As Death Toll in Bangladesh Collapse Climbs Past 1,000, Another Factory Fire Claims 8 Lives

9:00 am in Uncategorized by Michelle Chen

(Photo: IndustriAll Global Union)

Originally posted at In These Times

Bodies continue to pile up at Rana Plaza, once a powerhouse of Bangladesh’s garment industry, where more than 1,000 corpses have been unearthed since a factory collapse two weeks ago (and today, another survivor was discovered). Meanwhile, yet another disaster, a May 8 fire at the Tung Hai Sweater Factory in Dhaka’s Mirpur district, claimed eight additional lives. In total, the death toll since 2005 from fires and other preventable incidents at factories in Bangladesh now exceeds 1,500, according to garment-industry watchdogs—including more than 110 killed by a fire at the Wal-Mart-affiliated Tazreen factory in November.

In a strange twist, the casualties in the latest fire appear not to have been ordinary workers. According to a New York Times summary of Bangladesh news reports, “The victims included the police deputy inspector general, Z. M. Monzur Morshed, as well as the factory’s managing director, Mahbubur Rahman. Mr. Rahman was also a director of the country’s most powerful industry trade group, the Bangladesh Garment Manufacturers and Exporters Association.” The fact that prominent industrialists were meeting with a police official in the factory after hours exposes the tight nexus between commerce and the state that has drawn public scrutiny in the wake of Rana. The powerful businessman behind the huge factory complex, Sohel Rana, was notorious for exploiting cozy political connections to bolster his manufacturing empire.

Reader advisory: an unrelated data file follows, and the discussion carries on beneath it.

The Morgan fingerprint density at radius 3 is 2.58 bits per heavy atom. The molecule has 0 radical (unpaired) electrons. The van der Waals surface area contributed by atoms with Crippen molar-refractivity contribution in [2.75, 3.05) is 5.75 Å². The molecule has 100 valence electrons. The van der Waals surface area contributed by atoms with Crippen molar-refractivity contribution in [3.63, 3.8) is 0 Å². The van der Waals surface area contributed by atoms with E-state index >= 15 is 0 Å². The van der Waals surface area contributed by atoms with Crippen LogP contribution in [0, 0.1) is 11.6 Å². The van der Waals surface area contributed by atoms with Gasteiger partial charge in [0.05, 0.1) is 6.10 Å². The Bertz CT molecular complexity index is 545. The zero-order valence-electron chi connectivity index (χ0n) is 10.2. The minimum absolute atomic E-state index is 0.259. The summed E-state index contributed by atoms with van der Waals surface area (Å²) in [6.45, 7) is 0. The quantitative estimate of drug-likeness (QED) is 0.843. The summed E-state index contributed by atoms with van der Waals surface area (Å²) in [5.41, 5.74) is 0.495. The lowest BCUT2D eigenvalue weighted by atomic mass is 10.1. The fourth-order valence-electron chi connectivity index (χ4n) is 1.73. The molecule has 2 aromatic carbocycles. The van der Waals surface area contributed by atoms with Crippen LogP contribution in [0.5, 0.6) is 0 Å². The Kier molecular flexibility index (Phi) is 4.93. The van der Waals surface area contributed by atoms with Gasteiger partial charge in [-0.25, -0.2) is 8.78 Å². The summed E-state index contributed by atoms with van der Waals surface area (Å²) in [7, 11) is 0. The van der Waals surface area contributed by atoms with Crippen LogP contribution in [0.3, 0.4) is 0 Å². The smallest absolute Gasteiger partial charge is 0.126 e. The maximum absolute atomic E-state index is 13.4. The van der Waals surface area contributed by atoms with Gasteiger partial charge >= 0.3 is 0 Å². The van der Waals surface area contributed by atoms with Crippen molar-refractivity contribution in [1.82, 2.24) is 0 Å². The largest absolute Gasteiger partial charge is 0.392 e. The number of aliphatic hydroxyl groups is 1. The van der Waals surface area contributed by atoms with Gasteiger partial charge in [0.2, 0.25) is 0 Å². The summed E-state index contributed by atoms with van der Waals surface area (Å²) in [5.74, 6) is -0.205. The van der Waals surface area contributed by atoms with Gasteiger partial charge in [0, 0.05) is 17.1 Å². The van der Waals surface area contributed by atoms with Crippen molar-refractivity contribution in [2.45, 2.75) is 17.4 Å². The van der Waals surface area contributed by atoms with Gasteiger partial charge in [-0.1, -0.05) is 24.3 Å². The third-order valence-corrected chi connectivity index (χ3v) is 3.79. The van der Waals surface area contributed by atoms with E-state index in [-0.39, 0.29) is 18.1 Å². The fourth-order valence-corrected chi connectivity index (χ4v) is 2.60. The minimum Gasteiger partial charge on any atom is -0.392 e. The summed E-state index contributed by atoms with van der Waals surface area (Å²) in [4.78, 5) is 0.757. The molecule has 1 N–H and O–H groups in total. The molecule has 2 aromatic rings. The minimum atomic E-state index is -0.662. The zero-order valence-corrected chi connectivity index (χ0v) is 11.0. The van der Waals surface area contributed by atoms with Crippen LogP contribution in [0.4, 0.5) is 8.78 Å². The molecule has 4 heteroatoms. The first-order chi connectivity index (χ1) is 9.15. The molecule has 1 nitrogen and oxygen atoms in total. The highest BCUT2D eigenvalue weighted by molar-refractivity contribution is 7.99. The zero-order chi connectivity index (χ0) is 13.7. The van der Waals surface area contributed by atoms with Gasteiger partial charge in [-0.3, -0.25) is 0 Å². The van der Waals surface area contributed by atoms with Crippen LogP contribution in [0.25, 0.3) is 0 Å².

Tragically, it took the scale of the carnage at Rana Plaza to shine light on a barely regulated industry known for treating its Global South workforce—which profits from vast numbers of rural migrant women workers with few other job options—as disposable tools. Lower-grade accidents that attract less media attention have also inflicted day-to-day harm. According to the International Business Timessince the Tazreen fire, “40 more factory incidents have led to the deaths of 10 people, with 650 workers injured.” In a country where low-wage workers often toil to support families on less than $40 per month, work-related injuries can prove financially fatal. Read the rest of this entry →

Farmworkers Dig Into the New ‘Blue Card’ Plan

1:03 pm in Uncategorized by Michelle Chen

Originally posted at In These Times

A child rallies in support of the Coalition of Immokalee Workers in Tampa, Fla., highlighting undocumented farm workers' critical role in food production. (National Farm Worker Ministry / Flickr / Creative Commons)